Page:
"Don't be violent, Boy," he said without looking round. " Sit down and get your breath, and try and remember that the noun governs the verb, and then perhaps you'll be good enough to tell me who's coming?"

" That's right, take it coolly," said the Boy. " Hope you 'll be half as cool when I Ve got through with my news. It's only St. George who's coming, that's all; he rode into the village half-an-hour ago. Of course you can lick him - a great big fellow like you ! But I thought I'd warn you, 'cos he's sure to be round early, and he's got the longest, wickedest-looking spear you ever did see!" And the Boy got up and began to jump round in sheer delight at the prospect of the battle.

" O deary, deary me," moaned the dragon; " this is too awful. I won't see him, and that's flat. I don't want to know the fellow at all. I'm sure he's not nice. You must tell him to go away at once, please. Say he can write if he likes, but I can't give him an interview. I'm not seeing anybody at present."

" Now dragon, dragon," said the Boy imploringly, "don't be perverse and wrongheaded. You've got to fight him some time or other, you know, 'cos he's St. George and you 're the dragon. Better get it over, and then we can go on with the sonnets. And you ought to consider other people a little, too. If it's been dull up here for you, think how dull it's been for me ! "

" My dear little man," said the dragon solemnly, "just understand, once for all, that I can't fight and I won't fight. I've never fought in my life, and I'm not going to begin now, just to give you a Roman holiday. In old days I always let the other fellows -the earnest fellows-do all the fighting, and no doubt that's why I have the pleasure of being here now."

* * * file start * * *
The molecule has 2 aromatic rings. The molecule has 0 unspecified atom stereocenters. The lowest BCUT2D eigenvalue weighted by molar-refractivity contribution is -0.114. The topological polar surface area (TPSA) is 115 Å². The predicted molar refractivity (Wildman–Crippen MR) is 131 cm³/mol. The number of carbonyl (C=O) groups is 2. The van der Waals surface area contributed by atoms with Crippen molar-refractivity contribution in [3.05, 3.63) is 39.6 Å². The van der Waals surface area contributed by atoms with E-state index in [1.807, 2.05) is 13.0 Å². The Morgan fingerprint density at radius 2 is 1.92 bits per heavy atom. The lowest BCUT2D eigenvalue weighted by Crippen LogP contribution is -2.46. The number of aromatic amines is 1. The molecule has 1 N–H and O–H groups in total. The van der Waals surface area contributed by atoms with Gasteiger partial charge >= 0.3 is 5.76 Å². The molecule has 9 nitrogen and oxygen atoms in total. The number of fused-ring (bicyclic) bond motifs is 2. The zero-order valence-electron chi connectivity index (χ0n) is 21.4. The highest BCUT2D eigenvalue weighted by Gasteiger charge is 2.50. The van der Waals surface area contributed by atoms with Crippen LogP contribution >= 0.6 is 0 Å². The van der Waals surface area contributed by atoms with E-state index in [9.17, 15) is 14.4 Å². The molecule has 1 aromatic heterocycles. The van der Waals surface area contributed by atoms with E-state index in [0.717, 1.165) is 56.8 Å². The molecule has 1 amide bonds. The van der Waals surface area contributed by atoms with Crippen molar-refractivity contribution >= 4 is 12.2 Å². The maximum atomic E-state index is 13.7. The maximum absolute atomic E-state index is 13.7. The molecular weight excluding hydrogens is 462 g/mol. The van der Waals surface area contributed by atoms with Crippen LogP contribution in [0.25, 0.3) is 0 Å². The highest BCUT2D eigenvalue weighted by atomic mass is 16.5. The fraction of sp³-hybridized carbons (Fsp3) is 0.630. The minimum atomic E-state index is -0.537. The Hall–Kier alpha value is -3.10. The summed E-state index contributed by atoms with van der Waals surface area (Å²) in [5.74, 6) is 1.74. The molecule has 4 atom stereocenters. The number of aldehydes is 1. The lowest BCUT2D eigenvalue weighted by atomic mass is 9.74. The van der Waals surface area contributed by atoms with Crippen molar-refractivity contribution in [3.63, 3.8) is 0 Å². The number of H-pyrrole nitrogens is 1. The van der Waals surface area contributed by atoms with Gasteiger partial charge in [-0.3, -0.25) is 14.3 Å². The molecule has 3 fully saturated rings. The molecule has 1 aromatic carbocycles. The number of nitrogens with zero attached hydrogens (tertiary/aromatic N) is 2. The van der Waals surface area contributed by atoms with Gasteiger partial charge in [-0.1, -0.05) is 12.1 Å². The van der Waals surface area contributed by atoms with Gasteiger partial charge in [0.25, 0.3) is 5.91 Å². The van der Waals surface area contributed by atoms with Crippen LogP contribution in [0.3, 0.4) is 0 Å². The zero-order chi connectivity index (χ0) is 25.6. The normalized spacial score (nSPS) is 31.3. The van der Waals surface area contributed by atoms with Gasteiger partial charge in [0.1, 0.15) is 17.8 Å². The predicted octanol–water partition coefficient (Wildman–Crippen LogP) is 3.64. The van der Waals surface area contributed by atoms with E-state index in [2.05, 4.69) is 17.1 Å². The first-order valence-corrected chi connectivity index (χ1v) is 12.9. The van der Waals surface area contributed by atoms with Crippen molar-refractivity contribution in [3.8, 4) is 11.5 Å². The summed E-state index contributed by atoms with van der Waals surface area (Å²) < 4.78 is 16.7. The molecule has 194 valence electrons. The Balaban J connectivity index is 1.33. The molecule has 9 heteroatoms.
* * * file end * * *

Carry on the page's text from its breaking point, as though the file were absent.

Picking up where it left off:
" But if you don't fight he 'll cut your head off! " gasped the Boy, miserable at the prospect of losing both his fight and his friend.

" Oh, I think not," said the dragon in his lazy way. " You 'll be able to arrange something. I Ve every confidence in you, you 're such a manager. Just run down, there's a dear chap, and make it all right. I leave it entirely to you."

The Boy made his way back to the village in a state of great despondency. First of all, there was n't going to be any fight; next, his dear and honoured friend the dragon had n't shown up in quite such a heroic light as he would have liked; and lastly, whether the dragon was a hero at heart or not, it made no difference, for St. George would most undoubtedly cut his head off. " Arrange things indeed! " he said bitterly to himself. "The dragon treats the whole affair as if it was an invitation to tea and croquet."

The villagers were straggling homewards as he passed up the street, all of them in the highest spirits, and gleefully discussing the splendid fight that was in store. The Boy pursued his way to the inn, and passed into the principal chamber, where St George .now sat alone, musing over the chances of the fight, and the sad stories of rapine and of wrong that had so lately been poured into his sympathetic ear?.